MSI Creator TRX40 Motherboard Review for Content Creators


MSI Creator TRX40 Motherboard SPECworkstation 3.0.2

SPECworkstation 3 has been updated to 3.0.2, which measures the 3D graphics performance of systems running under the OpenGL and Direct X application programming interfaces. As a result of the new update, we cannot compare between past version 3 results, and we will show the screenshot of the results here and graph them in later reviews.

MSI Creator TRX40 SPECworkstation 1
MSI Creator TRX40 SPECworkstation 1
MSI Creator TRX40 SPECworkstation 2
MSI Creator TRX40 SPECworkstation 2
MSI Creator TRX40 SPECworkstation Part 1
MSI Creator TRX40 SPECworkstation Part 1
MSI Creator TRX40 SPECworkstation Part 2
MSI Creator TRX40 SPECworkstation Part 2

In SPECworkstation 3.0.2, the MSI Creator TRX40 and AMD Ryzen Threadripper 3970X show off this powerful platform.

MSI Creator TRX40 Motherboard PassMark 9

PassMark Performance Test allows you to benchmark a PC using a variety of different speed tests; it tests the entire PC and all its components.

MSI Creator TRX40 Passmark
MSI Creator TRX40 Passmark

Passmark 9 was a benchmark that prefers Intel-based processors. Even higher core count AMD processors do not generate good results. Here, even the Intel Core i9-10980XE turns in better figures than the Intel Xeon W-3275.

MSI Creator TRX40 Motherboard PCMark 10

PCMark 10 is another system benchmark that we just started running and will start including in future reviews.

MSI Creator TRX40 PCMark 10
MSI Creator TRX40 PCMark 10

With the MSI Creator TRX40 and AMD Ryzen Threadripper 3970X we see an enormous jump over the previous generation 32-core part the AMD Ryzen Threadripper 2990WX.

MSI Creator TRX40 Motherboard Blender Benchmark

The benchmark consists of two parts: a downloadable package which runs Blender and renders on several production files, and the Open Data portal on, where the results will be (optionally) uploaded.

MSI Creator TRX40 Blender Benchmark
MSI Creator TRX40 Blender Benchmark

With Blender Benchmark, we have not seen a faster platform until the MSI Creator TRX40 motherboard and AMD Ryzen Threadripper 3970X, which smashes other options on the chart.

Next, we are going to look at AIDA64 CPU Benchmarks.


  1. Many thanks, William: Please permit me to share one of my pet peeves about NVMe.
    You will hopefully recall how multiple integrated SATA ports eventually became standard
    with full support for all modern RAID modes. It is my sincere hope that motherboard
    and storage vendors will make it an industry goal to integrate full BOOTABLE support
    for all modern RAID modes for any number of integrated M.2 ports. We have had a
    lot of success formatting SSD RAID-0 arrays with Windows drive letters C: / E: and
    with D: typically assigned to a hard-wired optical drive. We will only upgrade to
    a TR system, like this excellent MSI motherboard, unless we can do fresh OS installs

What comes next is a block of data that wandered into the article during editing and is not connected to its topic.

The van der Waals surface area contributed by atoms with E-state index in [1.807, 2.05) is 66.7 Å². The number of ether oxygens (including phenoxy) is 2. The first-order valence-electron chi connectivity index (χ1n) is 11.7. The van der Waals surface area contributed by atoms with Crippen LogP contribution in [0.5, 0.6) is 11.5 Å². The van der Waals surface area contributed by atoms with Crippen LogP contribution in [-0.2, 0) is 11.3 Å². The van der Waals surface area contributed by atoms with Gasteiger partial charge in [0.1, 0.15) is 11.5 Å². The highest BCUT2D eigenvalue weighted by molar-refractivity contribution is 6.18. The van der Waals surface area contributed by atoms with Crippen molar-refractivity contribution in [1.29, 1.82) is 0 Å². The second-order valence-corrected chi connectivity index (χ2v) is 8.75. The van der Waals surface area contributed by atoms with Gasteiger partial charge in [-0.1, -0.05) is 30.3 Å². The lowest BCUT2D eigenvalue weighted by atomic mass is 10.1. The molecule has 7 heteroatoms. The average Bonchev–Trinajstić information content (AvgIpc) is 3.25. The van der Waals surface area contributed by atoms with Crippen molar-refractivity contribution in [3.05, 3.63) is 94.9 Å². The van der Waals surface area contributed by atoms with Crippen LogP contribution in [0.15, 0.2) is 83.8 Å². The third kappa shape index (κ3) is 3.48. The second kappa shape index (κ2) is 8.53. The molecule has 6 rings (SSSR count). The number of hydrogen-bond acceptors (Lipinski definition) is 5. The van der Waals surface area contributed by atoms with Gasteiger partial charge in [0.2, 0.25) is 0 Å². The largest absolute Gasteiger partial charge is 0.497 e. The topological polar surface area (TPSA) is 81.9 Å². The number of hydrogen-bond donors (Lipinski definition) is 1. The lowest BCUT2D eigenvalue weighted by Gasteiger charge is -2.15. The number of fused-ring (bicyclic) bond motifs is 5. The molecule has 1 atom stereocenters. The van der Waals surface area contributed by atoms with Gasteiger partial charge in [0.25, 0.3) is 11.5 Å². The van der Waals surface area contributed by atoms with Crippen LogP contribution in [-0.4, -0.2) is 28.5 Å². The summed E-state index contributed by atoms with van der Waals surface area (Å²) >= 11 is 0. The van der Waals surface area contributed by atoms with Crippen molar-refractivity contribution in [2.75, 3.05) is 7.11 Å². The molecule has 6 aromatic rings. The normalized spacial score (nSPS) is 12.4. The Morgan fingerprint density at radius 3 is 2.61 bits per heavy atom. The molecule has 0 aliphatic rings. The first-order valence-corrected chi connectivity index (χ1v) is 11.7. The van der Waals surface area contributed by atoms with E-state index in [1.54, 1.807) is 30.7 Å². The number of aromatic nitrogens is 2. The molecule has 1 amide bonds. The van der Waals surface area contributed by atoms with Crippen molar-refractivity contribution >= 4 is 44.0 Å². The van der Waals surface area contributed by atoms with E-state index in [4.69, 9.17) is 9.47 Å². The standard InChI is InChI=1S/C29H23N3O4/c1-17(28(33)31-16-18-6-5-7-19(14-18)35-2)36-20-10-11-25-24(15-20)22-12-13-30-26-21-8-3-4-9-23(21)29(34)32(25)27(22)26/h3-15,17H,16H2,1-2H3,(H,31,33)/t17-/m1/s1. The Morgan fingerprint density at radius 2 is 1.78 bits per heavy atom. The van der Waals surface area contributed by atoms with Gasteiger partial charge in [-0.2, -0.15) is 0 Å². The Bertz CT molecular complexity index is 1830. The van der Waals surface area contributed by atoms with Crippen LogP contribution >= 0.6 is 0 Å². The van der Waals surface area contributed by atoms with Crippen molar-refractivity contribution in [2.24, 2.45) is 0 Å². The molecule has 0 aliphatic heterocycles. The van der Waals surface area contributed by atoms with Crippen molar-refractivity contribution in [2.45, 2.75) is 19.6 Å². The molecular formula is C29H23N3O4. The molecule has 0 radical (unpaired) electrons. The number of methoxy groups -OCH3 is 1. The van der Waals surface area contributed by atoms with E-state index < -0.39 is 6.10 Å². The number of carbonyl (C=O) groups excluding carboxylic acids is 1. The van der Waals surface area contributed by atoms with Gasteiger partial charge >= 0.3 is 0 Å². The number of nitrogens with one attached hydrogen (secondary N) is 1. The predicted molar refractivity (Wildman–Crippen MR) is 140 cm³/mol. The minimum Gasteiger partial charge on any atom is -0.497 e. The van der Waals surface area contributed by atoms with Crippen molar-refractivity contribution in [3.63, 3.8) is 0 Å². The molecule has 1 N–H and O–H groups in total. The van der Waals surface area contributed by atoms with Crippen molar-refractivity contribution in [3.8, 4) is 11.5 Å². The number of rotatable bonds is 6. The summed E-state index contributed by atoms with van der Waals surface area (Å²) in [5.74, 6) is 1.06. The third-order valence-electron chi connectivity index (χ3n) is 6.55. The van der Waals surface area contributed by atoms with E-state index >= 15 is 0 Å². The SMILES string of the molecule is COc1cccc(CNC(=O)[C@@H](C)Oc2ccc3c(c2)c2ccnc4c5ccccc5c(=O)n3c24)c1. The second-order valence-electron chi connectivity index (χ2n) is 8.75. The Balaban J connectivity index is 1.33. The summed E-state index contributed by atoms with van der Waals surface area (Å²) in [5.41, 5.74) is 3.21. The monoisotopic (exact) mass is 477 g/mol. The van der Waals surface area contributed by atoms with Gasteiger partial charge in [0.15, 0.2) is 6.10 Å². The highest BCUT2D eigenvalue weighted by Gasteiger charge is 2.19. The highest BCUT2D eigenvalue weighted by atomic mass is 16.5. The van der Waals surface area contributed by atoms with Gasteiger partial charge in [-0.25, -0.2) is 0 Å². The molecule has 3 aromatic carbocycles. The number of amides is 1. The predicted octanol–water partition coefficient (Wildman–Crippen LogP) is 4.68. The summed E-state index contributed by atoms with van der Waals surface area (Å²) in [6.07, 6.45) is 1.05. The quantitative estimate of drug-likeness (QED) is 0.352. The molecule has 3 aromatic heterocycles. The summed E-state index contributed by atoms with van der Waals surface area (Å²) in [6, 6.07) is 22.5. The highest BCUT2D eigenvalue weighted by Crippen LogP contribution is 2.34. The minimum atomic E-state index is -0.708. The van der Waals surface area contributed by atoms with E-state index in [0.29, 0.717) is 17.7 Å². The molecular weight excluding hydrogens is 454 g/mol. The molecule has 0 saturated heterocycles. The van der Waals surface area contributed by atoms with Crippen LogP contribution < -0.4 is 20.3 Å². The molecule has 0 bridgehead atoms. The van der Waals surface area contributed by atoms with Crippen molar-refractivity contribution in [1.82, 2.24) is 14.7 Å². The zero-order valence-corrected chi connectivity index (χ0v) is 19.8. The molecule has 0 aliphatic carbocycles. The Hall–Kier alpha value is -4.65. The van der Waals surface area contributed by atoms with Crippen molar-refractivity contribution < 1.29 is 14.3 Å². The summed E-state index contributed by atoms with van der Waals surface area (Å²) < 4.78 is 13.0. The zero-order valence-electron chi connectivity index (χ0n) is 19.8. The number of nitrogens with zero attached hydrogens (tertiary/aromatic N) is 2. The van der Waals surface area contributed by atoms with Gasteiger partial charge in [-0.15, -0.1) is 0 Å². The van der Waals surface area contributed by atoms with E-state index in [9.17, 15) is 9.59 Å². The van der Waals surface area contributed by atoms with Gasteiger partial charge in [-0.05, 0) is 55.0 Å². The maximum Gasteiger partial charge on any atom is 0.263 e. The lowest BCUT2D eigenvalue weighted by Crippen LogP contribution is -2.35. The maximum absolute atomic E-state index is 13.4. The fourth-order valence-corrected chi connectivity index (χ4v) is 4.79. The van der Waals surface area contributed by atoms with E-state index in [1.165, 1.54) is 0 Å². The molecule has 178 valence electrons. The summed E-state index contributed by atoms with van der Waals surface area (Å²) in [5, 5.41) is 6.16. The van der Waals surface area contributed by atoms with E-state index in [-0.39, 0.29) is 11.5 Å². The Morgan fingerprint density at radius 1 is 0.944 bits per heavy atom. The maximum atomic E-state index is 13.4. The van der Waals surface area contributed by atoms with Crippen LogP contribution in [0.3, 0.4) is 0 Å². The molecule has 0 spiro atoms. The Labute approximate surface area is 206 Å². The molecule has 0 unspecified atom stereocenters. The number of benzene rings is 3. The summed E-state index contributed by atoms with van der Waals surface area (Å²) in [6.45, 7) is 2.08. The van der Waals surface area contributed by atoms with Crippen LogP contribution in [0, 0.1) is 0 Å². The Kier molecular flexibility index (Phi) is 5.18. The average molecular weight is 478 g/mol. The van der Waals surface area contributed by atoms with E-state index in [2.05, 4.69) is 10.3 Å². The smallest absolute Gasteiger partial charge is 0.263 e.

to a fast RAID-0 array of multiple M.2 NVMe drives. Because we also rely a lot
    on large ramdisks in our workstations, we need a fast non-volatile partition
    where the latest ramdisk contents can be saved at SHUTDOWN and then
    restored quickly at the next STARTUP. The ramdisk software we are currently
    using has a neat “block” logic, which only requires saving logical blocks which
    have changed since the most recent STARTUP. Given the speed we anticipate
    with Gen4 M.2 RAID-0 arrays, the STARTUP and SHUTDOWN sequences should
    be so incredibly fast as to be almost unnoticeable! Thanks again. /s/ Paul

  2. We currently have one of these boards with a 3960X and 7 FireCuda 520 PCIe 4 2TB drives. I have configured six of them in RAID 0. I can tell you it’s stupidly fast (>20gbps synthetic disk performance)!

    I’d be curious to know what people think is the best memory option for this board.

  3. @Aaron Do you know how to build Unreal Engine 4 from source? I would love to see how fast that ThreadRipper machine can build it. My 6 core machine takes 73 minutes for reference.

  4. The board does not support out-of-box SR-IOV, I was able to enable it (after a couple of days of research) with a workaround for it in KVM (not sure it’s even possible in Windows virtualisation or VMWare).

    MSI kindly agreed to build a custom BIOS to enable that but also stated that the feature will never make it into an official BIOS.

    If you want SR-IOV, look elsewhere (or ask for a custom BIOS – assuming MSI will be willing to do it) and before you buy any TRX40 motherboard, ask the manufacturer.

    The trouble with custom BIOS is that there’s no “tracking” – once it is issued, there’s no guarantee MSI will rebuild it when new official BIOSes are released.


Please enter your comment!
Please enter your name here

This site uses Akismet to reduce spam. Learn how your comment data is processed.